a) Ridley Scott:"What we want to do is try and squeeze in two prequels, because if you explain who he was and where did he come from, then that will deal with the savagery of this version, which is pretty savage. Then you may want to find out where they came from, so you may want to go to the place where his people come from."(scifiwire)

b) Ridley Scott:"Because if you explain who he was and where he comes from, then that will deal with the savagery of this version [the 1979 Alien], which is pretty savage. Then you may want to find out where they came from, so you may want to go to him, and go to there place where his people come from."(firstshowing)

c) Ridley Scott:"If you explain who he was and where he came from, then that will deal with the savagery of this version, which will be pretty savage. Then you may want to find out where they came from, the place where his people come from."(fearnet)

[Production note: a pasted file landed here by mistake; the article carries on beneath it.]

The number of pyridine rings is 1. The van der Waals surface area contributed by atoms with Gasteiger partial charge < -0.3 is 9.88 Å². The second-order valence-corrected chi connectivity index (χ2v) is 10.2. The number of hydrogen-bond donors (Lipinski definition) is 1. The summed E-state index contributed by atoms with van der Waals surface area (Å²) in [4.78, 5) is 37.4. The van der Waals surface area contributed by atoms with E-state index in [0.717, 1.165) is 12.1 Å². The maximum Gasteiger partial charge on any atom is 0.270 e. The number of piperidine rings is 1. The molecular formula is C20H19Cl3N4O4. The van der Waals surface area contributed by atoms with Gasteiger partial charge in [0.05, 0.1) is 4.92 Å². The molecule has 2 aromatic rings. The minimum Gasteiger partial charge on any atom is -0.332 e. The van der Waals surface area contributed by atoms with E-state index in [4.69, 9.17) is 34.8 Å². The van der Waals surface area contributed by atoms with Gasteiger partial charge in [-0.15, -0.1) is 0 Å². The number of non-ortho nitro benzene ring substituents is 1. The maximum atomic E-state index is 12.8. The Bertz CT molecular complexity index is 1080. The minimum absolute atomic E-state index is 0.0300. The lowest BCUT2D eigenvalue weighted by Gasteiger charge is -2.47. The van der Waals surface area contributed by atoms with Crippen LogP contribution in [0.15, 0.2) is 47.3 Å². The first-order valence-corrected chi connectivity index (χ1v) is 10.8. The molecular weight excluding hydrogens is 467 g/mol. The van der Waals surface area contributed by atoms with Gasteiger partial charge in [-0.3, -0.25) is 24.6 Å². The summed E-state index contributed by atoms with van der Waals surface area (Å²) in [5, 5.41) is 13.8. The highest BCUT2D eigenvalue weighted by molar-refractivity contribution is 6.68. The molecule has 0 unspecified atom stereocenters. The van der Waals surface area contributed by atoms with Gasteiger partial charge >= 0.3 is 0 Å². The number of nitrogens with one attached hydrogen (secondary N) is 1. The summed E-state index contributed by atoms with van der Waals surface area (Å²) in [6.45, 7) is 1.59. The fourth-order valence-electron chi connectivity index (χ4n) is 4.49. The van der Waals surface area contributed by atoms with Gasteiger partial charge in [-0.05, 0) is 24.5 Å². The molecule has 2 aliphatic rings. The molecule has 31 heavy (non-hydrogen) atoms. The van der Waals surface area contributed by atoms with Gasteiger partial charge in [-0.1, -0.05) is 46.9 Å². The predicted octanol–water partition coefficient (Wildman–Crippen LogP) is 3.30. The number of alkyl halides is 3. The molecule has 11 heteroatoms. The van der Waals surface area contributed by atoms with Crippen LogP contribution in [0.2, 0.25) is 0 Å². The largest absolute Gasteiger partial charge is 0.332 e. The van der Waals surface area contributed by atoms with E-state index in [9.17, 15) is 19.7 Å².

d) The story has no set timeline except that it’s WAY before the first Alien so that they can fit in enough history for two movies. Scott explained that once you learn the history of how the jockey encountered the aliens, you’ll also want to learn about how he got there.(Collider)

e)Time frame is way before Alien. Not only will we find out who the Space Jockey is, we’ll find out where his people come from.(Aint It Cool)
1) Collider and Aint It Cool show possibly that he talked about the time line in this section but none of the articles have actually given us a transcript of his actual statement here.

Tim Curry stars as 'Darkness' in Ridley Scott's Legend
Legend and flops

a) He stressed that, though after Alien he had two flops with Blade Runner and Legend, filmmakers should be their only critic. Money doesn’t matter as long as you are proud of it. That dogma has paid off as both films are now revered. (Collider)